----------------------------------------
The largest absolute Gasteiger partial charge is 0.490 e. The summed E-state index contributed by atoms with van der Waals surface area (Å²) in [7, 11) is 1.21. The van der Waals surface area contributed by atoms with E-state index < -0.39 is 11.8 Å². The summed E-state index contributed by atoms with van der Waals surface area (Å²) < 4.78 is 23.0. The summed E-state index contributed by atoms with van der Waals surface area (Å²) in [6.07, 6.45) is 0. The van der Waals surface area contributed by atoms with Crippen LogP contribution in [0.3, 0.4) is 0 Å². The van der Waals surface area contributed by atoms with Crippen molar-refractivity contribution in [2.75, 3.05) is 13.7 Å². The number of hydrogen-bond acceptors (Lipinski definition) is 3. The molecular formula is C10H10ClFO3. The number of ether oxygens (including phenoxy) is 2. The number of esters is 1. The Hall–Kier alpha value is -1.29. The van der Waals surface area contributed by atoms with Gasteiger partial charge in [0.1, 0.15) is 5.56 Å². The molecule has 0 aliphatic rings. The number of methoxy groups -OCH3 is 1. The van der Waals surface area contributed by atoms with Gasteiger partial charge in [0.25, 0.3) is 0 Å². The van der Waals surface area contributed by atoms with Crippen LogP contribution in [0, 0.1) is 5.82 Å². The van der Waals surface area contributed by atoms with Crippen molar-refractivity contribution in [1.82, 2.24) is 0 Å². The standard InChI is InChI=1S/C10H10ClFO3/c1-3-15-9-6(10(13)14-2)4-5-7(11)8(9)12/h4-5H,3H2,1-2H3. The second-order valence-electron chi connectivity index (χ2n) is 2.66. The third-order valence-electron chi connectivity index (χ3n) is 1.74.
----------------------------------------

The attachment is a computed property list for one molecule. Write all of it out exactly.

The largest absolute Gasteiger partial charge is 0.490 e. The summed E-state index contributed by atoms with van der Waals surface area (Å²) in [7, 11) is 1.21. The van der Waals surface area contributed by atoms with E-state index < -0.39 is 11.8 Å². The summed E-state index contributed by atoms with van der Waals surface area (Å²) < 4.78 is 23.0. The summed E-state index contributed by atoms with van der Waals surface area (Å²) in [6.07, 6.45) is 0. The van der Waals surface area contributed by atoms with Crippen LogP contribution in [0.3, 0.4) is 0 Å². The van der Waals surface area contributed by atoms with Crippen molar-refractivity contribution in [2.75, 3.05) is 13.7 Å². The number of hydrogen-bond acceptors (Lipinski definition) is 3. The molecular formula is C10H10ClFO3. The number of ether oxygens (including phenoxy) is 2. The number of esters is 1. The Hall–Kier alpha value is -1.29. The van der Waals surface area contributed by atoms with Gasteiger partial charge in [0.1, 0.15) is 5.56 Å². The molecule has 0 aliphatic rings. The number of methoxy groups -OCH3 is 1. The van der Waals surface area contributed by atoms with Gasteiger partial charge in [0.25, 0.3) is 0 Å². The van der Waals surface area contributed by atoms with Crippen LogP contribution in [0, 0.1) is 5.82 Å². The van der Waals surface area contributed by atoms with Crippen molar-refractivity contribution in [1.82, 2.24) is 0 Å². The standard InChI is InChI=1S/C10H10ClFO3/c1-3-15-9-6(10(13)14-2)4-5-7(11)8(9)12/h4-5H,3H2,1-2H3. The second-order valence-electron chi connectivity index (χ2n) is 2.66. The third-order valence-electron chi connectivity index (χ3n) is 1.74.